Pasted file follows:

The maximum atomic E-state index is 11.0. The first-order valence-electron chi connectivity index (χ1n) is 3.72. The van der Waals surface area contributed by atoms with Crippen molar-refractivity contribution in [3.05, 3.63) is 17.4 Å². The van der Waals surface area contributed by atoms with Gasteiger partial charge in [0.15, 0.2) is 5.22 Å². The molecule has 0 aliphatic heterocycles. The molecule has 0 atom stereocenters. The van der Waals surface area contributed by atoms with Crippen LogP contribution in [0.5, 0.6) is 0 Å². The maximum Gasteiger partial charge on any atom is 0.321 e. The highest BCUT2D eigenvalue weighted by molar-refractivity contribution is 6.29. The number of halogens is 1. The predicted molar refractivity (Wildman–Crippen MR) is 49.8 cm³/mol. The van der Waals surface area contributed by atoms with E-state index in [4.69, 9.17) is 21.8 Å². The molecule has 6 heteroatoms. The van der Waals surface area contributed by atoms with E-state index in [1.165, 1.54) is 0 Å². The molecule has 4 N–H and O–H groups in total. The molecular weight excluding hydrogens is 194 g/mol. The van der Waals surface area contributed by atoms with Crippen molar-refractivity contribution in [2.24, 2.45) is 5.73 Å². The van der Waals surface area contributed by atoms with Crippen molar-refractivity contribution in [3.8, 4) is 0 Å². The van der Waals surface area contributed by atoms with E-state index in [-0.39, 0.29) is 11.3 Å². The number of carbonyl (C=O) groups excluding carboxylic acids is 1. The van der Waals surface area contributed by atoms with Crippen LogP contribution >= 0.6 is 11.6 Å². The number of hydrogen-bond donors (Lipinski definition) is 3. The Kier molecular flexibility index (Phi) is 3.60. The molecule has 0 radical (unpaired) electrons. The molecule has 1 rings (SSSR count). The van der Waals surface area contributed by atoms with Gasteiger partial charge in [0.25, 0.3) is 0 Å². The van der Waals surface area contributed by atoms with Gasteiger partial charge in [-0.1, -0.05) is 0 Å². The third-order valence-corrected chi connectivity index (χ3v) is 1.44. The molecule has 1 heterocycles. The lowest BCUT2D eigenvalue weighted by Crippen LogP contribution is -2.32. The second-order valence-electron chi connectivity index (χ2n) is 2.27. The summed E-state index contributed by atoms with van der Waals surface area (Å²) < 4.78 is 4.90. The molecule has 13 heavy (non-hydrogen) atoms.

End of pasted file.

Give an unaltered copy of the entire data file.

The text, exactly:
The maximum atomic E-state index is 11.0. The first-order valence-electron chi connectivity index (χ1n) is 3.72. The van der Waals surface area contributed by atoms with Crippen molar-refractivity contribution in [3.05, 3.63) is 17.4 Å². The van der Waals surface area contributed by atoms with Gasteiger partial charge in [0.15, 0.2) is 5.22 Å². The molecule has 0 aliphatic heterocycles. The molecule has 0 atom stereocenters. The van der Waals surface area contributed by atoms with Crippen LogP contribution in [0.5, 0.6) is 0 Å². The maximum Gasteiger partial charge on any atom is 0.321 e. The highest BCUT2D eigenvalue weighted by molar-refractivity contribution is 6.29. The number of halogens is 1. The predicted molar refractivity (Wildman–Crippen MR) is 49.8 cm³/mol. The van der Waals surface area contributed by atoms with E-state index in [4.69, 9.17) is 21.8 Å². The molecule has 6 heteroatoms. The van der Waals surface area contributed by atoms with E-state index in [1.165, 1.54) is 0 Å². The molecule has 4 N–H and O–H groups in total. The molecular weight excluding hydrogens is 194 g/mol. The van der Waals surface area contributed by atoms with Crippen molar-refractivity contribution in [2.24, 2.45) is 5.73 Å². The van der Waals surface area contributed by atoms with Crippen molar-refractivity contribution in [3.8, 4) is 0 Å². The van der Waals surface area contributed by atoms with E-state index in [-0.39, 0.29) is 11.3 Å². The number of carbonyl (C=O) groups excluding carboxylic acids is 1. The van der Waals surface area contributed by atoms with Crippen LogP contribution >= 0.6 is 11.6 Å². The number of hydrogen-bond donors (Lipinski definition) is 3. The Kier molecular flexibility index (Phi) is 3.60. The molecule has 0 radical (unpaired) electrons. The molecule has 1 rings (SSSR count). The van der Waals surface area contributed by atoms with Gasteiger partial charge in [0.25, 0.3) is 0 Å². The van der Waals surface area contributed by atoms with Gasteiger partial charge in [-0.1, -0.05) is 0 Å². The third-order valence-corrected chi connectivity index (χ3v) is 1.44. The molecule has 1 heterocycles. The lowest BCUT2D eigenvalue weighted by Crippen LogP contribution is -2.32. The second-order valence-electron chi connectivity index (χ2n) is 2.27. The summed E-state index contributed by atoms with van der Waals surface area (Å²) < 4.78 is 4.90. The molecule has 13 heavy (non-hydrogen) atoms.